Finess – Basic fitness can be classified in four main components: strength, speed, stamina and flexibility. However, exercise scientists have identified six components that comprise the definition of fitness: Strength – the extent to which muscles can exert force by contracting against resistance (e.g. holding or restraining an object or person)
Power – the ability to exert maximum muscular contraction instantly in an explosive burst of movements. The two components of power are strength and speed. (e.g. jumping or a sprint start) Agility – the ability to perform a series of explosive power movements in rapid succession in opposing directions (e.g. ZigZag running or cutting movements)
Balance – the ability to control the body’s position, either stationary (e.g. a handstand) or while moving (e.g. a gymnastics stunt) Flexibility – the ability to achieve an extended range of motion without being impeded by excess tissue, i.e. fat or muscle (e.g. executing a leg split) Local Muscle Endurance – a single muscle’s ability to perform sustained work (e.g. rowing or cycling)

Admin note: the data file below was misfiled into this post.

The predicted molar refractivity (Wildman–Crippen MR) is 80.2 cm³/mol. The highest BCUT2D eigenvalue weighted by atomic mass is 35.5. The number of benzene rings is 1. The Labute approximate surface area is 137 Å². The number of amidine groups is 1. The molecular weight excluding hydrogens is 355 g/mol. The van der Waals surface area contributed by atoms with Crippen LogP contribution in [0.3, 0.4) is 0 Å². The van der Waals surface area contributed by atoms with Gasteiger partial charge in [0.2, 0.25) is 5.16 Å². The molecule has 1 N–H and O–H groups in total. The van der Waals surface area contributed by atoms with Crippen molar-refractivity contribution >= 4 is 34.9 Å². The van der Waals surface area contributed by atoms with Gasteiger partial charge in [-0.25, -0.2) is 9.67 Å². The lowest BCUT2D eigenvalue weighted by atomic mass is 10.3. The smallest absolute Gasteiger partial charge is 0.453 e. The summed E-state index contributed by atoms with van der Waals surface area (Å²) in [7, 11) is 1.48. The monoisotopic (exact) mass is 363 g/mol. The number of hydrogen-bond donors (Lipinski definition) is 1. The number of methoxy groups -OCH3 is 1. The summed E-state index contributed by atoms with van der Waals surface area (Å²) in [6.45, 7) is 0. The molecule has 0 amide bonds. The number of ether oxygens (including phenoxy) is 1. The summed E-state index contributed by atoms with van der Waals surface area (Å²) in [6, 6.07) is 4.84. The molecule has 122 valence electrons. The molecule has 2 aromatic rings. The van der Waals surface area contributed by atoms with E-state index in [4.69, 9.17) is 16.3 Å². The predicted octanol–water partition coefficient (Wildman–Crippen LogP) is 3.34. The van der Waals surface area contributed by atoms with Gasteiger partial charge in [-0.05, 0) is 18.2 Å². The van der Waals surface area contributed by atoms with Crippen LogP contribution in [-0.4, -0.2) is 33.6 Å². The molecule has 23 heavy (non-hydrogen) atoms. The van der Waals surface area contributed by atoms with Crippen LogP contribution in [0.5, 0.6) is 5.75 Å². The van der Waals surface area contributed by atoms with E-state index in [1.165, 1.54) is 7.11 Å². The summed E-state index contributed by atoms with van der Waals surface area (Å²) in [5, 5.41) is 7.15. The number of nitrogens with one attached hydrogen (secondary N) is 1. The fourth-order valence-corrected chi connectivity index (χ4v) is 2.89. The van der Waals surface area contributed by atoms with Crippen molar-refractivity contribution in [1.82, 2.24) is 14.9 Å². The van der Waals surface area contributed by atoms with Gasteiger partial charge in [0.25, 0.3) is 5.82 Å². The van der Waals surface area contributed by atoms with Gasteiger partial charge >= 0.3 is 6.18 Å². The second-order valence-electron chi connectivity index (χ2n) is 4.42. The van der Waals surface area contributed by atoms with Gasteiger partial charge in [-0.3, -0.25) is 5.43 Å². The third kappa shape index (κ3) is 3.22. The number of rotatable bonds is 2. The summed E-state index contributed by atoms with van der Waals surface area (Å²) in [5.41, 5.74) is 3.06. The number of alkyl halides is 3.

Cardiovascular Endurance – the heart’s ability to deliver blood to working muscles and their ability to use it (e.g. running long distances)
Strength Endurance – a muscle’s ability to perform a maximum contraction time after time (e.g. continuous explosive rebounding through an entire basketball game) Co-ordination – the ability to integrate the above listed components so that effective movements are achieved. Of all the nine elements of fitness cardiac respiratory qualities are the most important to develop as they enhance all the other components of the conditioning equation.